From The American Thinker:
November 03, 2010
State House Tsunami
The GOP had enormous success is taking control of state legislatures last night. This new power will have an impact in redistricting efforts for U.S House seats, and for state legislative districts. It also gives Republicans a bigger role in state fiscal issues- budgets, taxes, spending. It appears that at least 15 State House or Senate chambers had a change in control to the GOP last night, , giving the Party control of more chambers than the Democrats now hold . Here is a link to see the before and after by chamber by state.
With all the national media attention focused on the U.S. Senate a big story was overlooked last night. The GOP may now have more power in the state legislatures than at any time since the 1920s.
•Going into the 2010 elections, Democrats held 60 partisan legislative chambers and Republicans held 36, with a couple of ties.
•It looks like the GOP has picked up an astounding 20 chambers, including both houses in Alabama, Maine, Minnesota, New Hampshire, North Carolina, and Wisconsin and additional chambers in Indiana, Iowa, Michigan, Montana, New Hampshire, Ohio, and Pennsylvania.
•In total legislative seats, it is possible that after all the results are posted, Republicans will have won a nationwide majority.
The Minnesota State Senate hasn't been controlled by Republicans since the state made candidates run by partisan designation in 1972. The state legislatures in Alabama and North Carolina have not been controlled by Republicans since Reconstruction. In New England, a place where the GOP was written off as all but dead, the Maine legislature flipped Republican.
There will be 18 states that have either gained or lost a Congressional seat or seats as a result of the 2010 census. Michigan, Ohio and Pennsylvania will lose seats. Republicans now control at least one house in the legislatures in those states. They also have a lock on the legislature in the big winner in new Congressional seats- Texas.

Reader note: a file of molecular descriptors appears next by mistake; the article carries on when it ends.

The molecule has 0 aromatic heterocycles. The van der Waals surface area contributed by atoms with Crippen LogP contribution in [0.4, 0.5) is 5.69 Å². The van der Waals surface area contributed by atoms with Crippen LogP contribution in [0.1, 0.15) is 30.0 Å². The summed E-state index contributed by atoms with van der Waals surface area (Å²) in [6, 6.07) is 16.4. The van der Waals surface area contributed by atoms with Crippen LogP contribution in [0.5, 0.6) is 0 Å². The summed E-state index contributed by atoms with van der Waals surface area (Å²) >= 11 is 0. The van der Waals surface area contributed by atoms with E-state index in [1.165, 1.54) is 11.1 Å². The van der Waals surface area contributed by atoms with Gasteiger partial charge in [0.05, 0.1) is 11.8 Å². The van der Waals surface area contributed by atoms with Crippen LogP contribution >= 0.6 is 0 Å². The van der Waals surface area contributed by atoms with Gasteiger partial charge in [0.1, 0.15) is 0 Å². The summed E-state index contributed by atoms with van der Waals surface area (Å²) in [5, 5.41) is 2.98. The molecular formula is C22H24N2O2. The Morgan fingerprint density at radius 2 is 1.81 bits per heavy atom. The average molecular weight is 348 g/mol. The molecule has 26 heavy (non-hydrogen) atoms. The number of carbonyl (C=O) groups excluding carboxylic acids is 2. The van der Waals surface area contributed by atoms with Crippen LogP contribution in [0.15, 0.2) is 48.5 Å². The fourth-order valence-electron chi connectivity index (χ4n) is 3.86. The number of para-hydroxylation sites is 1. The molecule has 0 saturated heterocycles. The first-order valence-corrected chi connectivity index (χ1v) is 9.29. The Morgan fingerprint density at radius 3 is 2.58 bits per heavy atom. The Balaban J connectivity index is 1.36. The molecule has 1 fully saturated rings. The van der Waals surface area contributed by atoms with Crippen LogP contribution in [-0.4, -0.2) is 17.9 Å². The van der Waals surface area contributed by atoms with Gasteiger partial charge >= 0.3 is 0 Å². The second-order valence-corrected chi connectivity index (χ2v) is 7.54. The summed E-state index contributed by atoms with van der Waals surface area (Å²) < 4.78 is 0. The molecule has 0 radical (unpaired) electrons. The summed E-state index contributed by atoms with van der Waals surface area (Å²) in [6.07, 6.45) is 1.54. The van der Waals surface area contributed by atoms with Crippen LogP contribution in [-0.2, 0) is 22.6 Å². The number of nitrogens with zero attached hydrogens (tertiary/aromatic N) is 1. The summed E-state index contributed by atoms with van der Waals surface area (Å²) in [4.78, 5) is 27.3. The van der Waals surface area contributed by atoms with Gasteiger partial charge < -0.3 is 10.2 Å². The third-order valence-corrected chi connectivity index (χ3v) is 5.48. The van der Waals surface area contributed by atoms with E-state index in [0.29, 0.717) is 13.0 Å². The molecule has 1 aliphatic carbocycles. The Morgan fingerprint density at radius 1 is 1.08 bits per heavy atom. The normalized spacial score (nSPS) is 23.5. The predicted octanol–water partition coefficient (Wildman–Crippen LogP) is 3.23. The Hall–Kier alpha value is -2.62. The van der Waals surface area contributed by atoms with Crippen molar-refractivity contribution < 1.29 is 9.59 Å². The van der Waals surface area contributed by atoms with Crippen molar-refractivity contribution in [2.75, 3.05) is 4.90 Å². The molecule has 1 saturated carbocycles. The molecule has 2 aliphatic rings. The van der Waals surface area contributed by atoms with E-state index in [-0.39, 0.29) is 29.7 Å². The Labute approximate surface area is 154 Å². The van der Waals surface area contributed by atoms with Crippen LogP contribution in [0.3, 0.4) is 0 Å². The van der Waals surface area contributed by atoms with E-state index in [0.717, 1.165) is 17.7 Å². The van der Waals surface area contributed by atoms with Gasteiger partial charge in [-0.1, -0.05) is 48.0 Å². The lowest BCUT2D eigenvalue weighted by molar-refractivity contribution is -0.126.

The Texas and Tennessee Houses went from virtually tied to massive Republican gains. The gains in Texas were so big that the Republicans no longer need the Democrats to get state constitutional amendments out of the state legislature.
As the work of redistricting begins, I'd watch for urban Democrats from states that have lost seats to announce they are retiring from office.
Richard Baehr adds:
The GOP had enormous success is taking control of state legislatures last night. This new power will have an impact in redistricting efforts for U.S House seats, and for state legislative districts. Here is a link to see the before and after by chamber by state.
Posted at 11:27 AM
And this, related, from The American Spectator:
10:36 AM (12 hours ago)The Implications for Redistrictingfrom The American Spectator and AmSpecBlog by Paul ChesserFrom the National Conference of State Legislatures:
Republicans made huge gains in state legislative races and are at their highest point since 1928.
The Alabama House and Senate, Indiana House, Iowa House, Maine House and Senate, Michigan House, Minnesota House and Senate, Montana House, New Hampshire House and Senate, North Carolina House and Senate, Ohio House--a big redistricting win--the Pennsylvania House, and the Wisconsin Assembly and Senate all have flipped from Democrat to Republican.
This is the first time in Alabama that Republicans have controlled the legislature since reconstruction. The North Carolina Senate has not been Republican since 1870. And Republicans have reportedly taken over 100 seats in the New Hampshire House. For the first time in history, the Minnesota Senate will be controlled by the GOP.
Make sure you check out the map NCSL has posted. It looks as red as the House and Governors maps now do